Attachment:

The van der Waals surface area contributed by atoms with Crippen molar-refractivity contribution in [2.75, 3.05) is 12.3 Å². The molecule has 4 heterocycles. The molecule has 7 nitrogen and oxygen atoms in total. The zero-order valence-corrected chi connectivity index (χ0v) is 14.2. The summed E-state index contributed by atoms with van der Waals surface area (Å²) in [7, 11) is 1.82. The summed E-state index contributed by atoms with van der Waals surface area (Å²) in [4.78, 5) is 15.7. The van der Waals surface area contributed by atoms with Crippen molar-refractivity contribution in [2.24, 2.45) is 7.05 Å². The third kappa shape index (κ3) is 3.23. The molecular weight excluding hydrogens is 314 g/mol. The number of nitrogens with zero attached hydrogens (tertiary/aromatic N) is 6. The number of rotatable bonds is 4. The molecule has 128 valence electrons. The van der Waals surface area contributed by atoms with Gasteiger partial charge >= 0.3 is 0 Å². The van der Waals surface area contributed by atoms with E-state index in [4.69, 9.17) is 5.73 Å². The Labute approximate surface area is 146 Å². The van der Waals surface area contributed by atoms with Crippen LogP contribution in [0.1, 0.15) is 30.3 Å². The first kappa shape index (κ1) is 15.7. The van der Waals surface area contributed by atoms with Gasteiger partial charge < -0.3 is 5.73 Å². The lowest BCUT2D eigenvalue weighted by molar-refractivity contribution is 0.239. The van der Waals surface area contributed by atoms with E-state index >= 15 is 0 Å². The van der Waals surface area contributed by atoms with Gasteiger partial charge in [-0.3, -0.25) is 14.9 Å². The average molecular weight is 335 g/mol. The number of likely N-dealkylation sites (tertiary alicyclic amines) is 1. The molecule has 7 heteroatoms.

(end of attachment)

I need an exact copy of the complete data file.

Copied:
The van der Waals surface area contributed by atoms with Crippen molar-refractivity contribution in [2.75, 3.05) is 12.3 Å². The molecule has 4 heterocycles. The molecule has 7 nitrogen and oxygen atoms in total. The zero-order valence-corrected chi connectivity index (χ0v) is 14.2. The summed E-state index contributed by atoms with van der Waals surface area (Å²) in [7, 11) is 1.82. The summed E-state index contributed by atoms with van der Waals surface area (Å²) in [4.78, 5) is 15.7. The van der Waals surface area contributed by atoms with Crippen molar-refractivity contribution in [2.24, 2.45) is 7.05 Å². The third kappa shape index (κ3) is 3.23. The molecular weight excluding hydrogens is 314 g/mol. The number of nitrogens with zero attached hydrogens (tertiary/aromatic N) is 6. The number of rotatable bonds is 4. The molecule has 128 valence electrons. The van der Waals surface area contributed by atoms with Gasteiger partial charge >= 0.3 is 0 Å². The van der Waals surface area contributed by atoms with E-state index in [4.69, 9.17) is 5.73 Å². The Labute approximate surface area is 146 Å². The van der Waals surface area contributed by atoms with Crippen LogP contribution in [0.1, 0.15) is 30.3 Å². The first kappa shape index (κ1) is 15.7. The van der Waals surface area contributed by atoms with Gasteiger partial charge < -0.3 is 5.73 Å². The lowest BCUT2D eigenvalue weighted by molar-refractivity contribution is 0.239. The van der Waals surface area contributed by atoms with E-state index >= 15 is 0 Å². The van der Waals surface area contributed by atoms with Gasteiger partial charge in [-0.3, -0.25) is 14.9 Å². The average molecular weight is 335 g/mol. The number of likely N-dealkylation sites (tertiary alicyclic amines) is 1. The molecule has 7 heteroatoms.